Gunnar Morling

Gunnar Morling

Random Musings on All Things Software Engineering

Gunnar Morling

Gunnar Morling

Random Musings on All Things Software Engineering

The Anatomy of ct.sym — How javac Ensures Backwards Compatibility

Posted at Apr 26, 2021

One of the ultimate strengths of Java is its strong notion of backwards compatibility: Java applications and libraries built many years ago oftentimes run without problems on current JVMs, and the compiler of current JDKs can produce byte code, that is executable with earlier Java versions.

For instance, JDK 16 supports byte code levels going back as far as to Java 1.7; But: hic sunt dracones. The emitted byte code level is just one part of the story. It’s equally important to consider which APIs of the JDK are used by the compiled code, and whether they are available in the targeted Java runtime version. As an example, let’s consider this simple "Hello World" program:

package com.example;

import java.util.List;

public class HelloWorld {
  public static void main(String... args) {
    System.out.println(List.of("Hello", "World!"));

Let’s assume we’re using Java 16 for compiling this code, aiming for compatibility with Java 1.8. Historically, the Java compiler has provided the --source and --target options for this purpose, which are well known to most Java developers:

$ javac --source 1.8 --target 1.8 -d classes
warning: [options] bootstrap class path not set in conjunction with -source 8
1 warning

This compiles successfully (we’ll come back on that warning in a bit). But if you actually try to run that class on Java 8, you’re in for a bad suprise:

$ java -classpath classes com.example.HelloWorld
Exception in thread "main" java.lang.NoSuchMethodError: ↩
  at com.example.HelloWorld.main(

This makes sense: the List.of() methods were only introduced in Java 9, so they are not present in the Java 8 API. Shouldn’t the compiler have let us know us about this? Absolutely, and that’s where this warning about the bootstrap class path is coming in: the compiler recognized our potentially dangerous endavour and essentially suggested to compile against the class library matching the targeted Java version instead of that one of the JDK used for compilation. This is done using the -Xbootclasspath option:

$ javac --source 1.8 --target 1.8 \
  -d classes \
  -Xbootclasspath:${JAVA_8_HOME}/jre/lib/rt.jar \ (1) error: cannot find symbol
        System.out.println(List.of("Hello", "World!"));
  symbol:   method of(String,String)
  location: interface List
1 error
1 Path to the rt.jar of Java 8

That’s much better: now the invocation of the List.of() method causes compilation to fail, instead of finding out about this problem only during testing, or worse, in production.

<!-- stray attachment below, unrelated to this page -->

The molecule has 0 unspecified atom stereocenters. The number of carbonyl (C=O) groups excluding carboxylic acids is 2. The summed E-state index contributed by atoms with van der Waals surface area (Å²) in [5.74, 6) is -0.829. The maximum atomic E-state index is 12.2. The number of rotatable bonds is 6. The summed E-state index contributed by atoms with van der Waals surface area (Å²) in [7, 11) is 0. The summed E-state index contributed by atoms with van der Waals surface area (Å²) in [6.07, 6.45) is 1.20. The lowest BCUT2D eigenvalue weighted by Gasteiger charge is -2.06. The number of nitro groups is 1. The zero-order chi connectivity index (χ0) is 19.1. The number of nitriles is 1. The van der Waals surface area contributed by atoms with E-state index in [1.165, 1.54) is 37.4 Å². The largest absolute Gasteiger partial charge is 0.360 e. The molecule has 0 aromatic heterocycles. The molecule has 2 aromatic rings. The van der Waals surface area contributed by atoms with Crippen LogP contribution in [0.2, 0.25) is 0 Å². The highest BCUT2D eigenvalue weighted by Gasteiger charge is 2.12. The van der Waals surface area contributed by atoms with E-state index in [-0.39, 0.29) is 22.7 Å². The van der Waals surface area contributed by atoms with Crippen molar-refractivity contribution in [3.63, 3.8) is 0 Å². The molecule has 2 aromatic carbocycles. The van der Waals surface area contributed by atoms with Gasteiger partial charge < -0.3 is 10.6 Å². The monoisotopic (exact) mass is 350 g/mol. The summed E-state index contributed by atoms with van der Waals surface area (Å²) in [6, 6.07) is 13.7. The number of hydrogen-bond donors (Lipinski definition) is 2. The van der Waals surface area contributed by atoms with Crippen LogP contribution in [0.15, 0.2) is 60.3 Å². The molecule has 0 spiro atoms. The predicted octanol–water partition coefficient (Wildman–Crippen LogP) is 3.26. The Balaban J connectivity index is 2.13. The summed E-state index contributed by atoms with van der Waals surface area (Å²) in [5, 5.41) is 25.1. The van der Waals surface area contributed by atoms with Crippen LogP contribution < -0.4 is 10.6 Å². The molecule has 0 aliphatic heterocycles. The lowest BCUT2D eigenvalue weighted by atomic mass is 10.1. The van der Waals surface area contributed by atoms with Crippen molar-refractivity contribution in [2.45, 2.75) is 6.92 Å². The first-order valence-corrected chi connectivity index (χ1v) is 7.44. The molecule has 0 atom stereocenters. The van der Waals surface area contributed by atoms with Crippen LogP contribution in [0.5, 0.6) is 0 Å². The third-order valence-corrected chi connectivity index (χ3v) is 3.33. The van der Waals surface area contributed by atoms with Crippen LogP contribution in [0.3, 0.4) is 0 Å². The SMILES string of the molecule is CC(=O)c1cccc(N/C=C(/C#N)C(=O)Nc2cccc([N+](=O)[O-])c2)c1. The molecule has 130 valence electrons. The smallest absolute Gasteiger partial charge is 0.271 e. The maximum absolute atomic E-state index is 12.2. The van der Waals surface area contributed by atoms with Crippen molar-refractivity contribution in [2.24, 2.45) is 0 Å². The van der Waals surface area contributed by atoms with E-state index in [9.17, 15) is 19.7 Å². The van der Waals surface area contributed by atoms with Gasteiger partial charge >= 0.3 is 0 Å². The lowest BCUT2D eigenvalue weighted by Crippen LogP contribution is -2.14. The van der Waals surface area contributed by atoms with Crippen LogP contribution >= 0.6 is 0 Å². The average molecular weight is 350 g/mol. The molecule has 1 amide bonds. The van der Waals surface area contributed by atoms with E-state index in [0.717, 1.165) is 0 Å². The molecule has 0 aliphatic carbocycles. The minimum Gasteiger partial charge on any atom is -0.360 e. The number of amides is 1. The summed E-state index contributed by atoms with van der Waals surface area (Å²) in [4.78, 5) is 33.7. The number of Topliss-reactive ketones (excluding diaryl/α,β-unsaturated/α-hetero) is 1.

While this approach works, it’s not without issues: requiring the target Java version’s class library complicates things quite a bit; multiple Java versions need to be installed, and the targeted JDK’s location must be known, which for instance tends to make build processes not portable between different machines and platforms.

Luckily, Java 9 improved things significantly here; by means of the new --release option, code can be compiled for older Java versions in a fully safe and portable way. Let’s give this a try:

$ javac --release 8 -d classes error: cannot find symbol
        System.out.println(List.of("Hello", "World!"));
  symbol:   method of(String,String)
  location: interface List
1 error

Very nice, the same compilation error as before, but without the need for any complex configuration besides the --release 8 option. So how does this work? Does the JDK come with full class libraries of all the earlier Java versions which it supports? Considering that the modules file of Java 16 has a size of more than one hundred megabytes (to be precise, 118 MB on macOS), that’d clearly be not a good idea; We’d end up with a JDK size of nearly one gigabyte.

What’s happening instead is that the JDK ships "stripped-down class files corresponding to class files from the target platform versions", as we can read in JEP 247 ("Compile for Older Platform Versions"), which introduced the --release option. Details about the implementation are sparse, though. The JEP only mentions a ZIP file named ct.sym which contains those signature files. So I started by taking a look at what’s in there:

$ unzip -l $JAVA_HOME/lib/ct.sym

Archive:  /Library/Java/JavaVirtualMachines/jdk-16.sdk/Contents/Home/lib/ct.sym
  Length      Date    Time    Name
---------  ---------- -----   ----
        0  03-26-2021 18:11   7/java.base/java/awt/peer/
     2557  03-26-2021 18:11   7/java.base/java/awt/peer/ComponentPeer.sig
      542  03-26-2021 18:11   7/java.base/java/awt/peer/FramePeer.sig
      856  03-26-2021 18:11   879A/java.activation/javax/activation/ActivationDataFlavor.sig
      491  03-26-2021 18:11   879A/java.activation/javax/activation/CommandInfo.sig
      299  03-26-2021 18:11   879A/java.activation/javax/activation/CommandObject.sig
     1566  03-26-2021 18:11   9ABCDE/java.base/java/lang/Byte.sig
     1616  03-26-2021 18:11   9ABCDE/java.base/java/lang/Short.sig

That’s interesting, lots of *.sig files, organized in some at first odd-looking directory structure. So let’s see what’s there for the java.util.List class:

$ unzip -l $JAVA_HOME/lib/ct.sym | grep "java/util/List.sig"
     1481  03-26-2021 18:11   7/java.base/java/util/List.sig
     1771  03-26-2021 18:11   8/java.base/java/util/List.sig
     4040  03-26-2021 18:11   9/java.base/java/util/List.sig
     4184  03-26-2021 18:11   A/java.base/java/util/List.sig
     4097  03-26-2021 18:11   BCDEF/java.base/java/util/List.sig

Five different versions altogether, under the directories 7, 8, 9, A, and BCDEF. It took a few moments until the structure began to make sense to me: the top-level directory names encode Java version(s), and there’s a new version of the signature file whenever its API changed. I.e. java.util.List changed in Java 7, 8, 9, 10 (A), and 11 (B), and has remained stable since then, i.e. from version 11 to 16, there have been no changes to the public List API.